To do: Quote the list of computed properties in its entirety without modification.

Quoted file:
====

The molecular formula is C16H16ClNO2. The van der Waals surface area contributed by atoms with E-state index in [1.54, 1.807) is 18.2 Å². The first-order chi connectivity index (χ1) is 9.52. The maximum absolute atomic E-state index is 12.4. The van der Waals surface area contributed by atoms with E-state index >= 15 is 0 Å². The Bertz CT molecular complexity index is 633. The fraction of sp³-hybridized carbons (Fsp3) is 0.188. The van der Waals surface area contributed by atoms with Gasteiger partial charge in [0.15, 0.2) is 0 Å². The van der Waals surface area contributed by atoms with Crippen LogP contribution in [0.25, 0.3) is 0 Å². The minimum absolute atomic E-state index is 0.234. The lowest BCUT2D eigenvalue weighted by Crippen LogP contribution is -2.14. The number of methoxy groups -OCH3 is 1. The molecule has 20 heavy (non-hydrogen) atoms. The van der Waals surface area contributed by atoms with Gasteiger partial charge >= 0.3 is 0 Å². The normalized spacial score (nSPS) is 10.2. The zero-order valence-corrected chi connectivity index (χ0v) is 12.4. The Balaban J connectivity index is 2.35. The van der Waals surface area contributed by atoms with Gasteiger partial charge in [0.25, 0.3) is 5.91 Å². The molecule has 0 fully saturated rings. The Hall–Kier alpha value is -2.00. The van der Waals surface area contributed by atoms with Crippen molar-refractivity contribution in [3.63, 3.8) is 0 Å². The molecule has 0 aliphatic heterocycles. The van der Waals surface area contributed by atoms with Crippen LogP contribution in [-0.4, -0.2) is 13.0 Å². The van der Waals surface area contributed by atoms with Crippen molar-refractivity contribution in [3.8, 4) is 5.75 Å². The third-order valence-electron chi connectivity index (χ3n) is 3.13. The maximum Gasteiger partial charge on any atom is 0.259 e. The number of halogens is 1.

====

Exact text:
The molecular formula is C16H16ClNO2. The van der Waals surface area contributed by atoms with E-state index in [1.54, 1.807) is 18.2 Å². The first-order chi connectivity index (χ1) is 9.52. The maximum absolute atomic E-state index is 12.4. The van der Waals surface area contributed by atoms with E-state index >= 15 is 0 Å². The Bertz CT molecular complexity index is 633. The fraction of sp³-hybridized carbons (Fsp3) is 0.188. The van der Waals surface area contributed by atoms with Gasteiger partial charge in [0.15, 0.2) is 0 Å². The van der Waals surface area contributed by atoms with Crippen LogP contribution in [0.25, 0.3) is 0 Å². The minimum absolute atomic E-state index is 0.234. The lowest BCUT2D eigenvalue weighted by Crippen LogP contribution is -2.14. The number of methoxy groups -OCH3 is 1. The molecule has 20 heavy (non-hydrogen) atoms. The van der Waals surface area contributed by atoms with Gasteiger partial charge >= 0.3 is 0 Å². The normalized spacial score (nSPS) is 10.2. The zero-order valence-corrected chi connectivity index (χ0v) is 12.4. The Balaban J connectivity index is 2.35. The van der Waals surface area contributed by atoms with Gasteiger partial charge in [0.25, 0.3) is 5.91 Å². The molecule has 0 fully saturated rings. The Hall–Kier alpha value is -2.00. The van der Waals surface area contributed by atoms with Crippen molar-refractivity contribution in [3.63, 3.8) is 0 Å². The molecule has 0 aliphatic heterocycles. The van der Waals surface area contributed by atoms with Crippen LogP contribution in [-0.4, -0.2) is 13.0 Å². The van der Waals surface area contributed by atoms with Crippen molar-refractivity contribution in [3.8, 4) is 5.75 Å². The third-order valence-electron chi connectivity index (χ3n) is 3.13. The maximum Gasteiger partial charge on any atom is 0.259 e. The number of halogens is 1.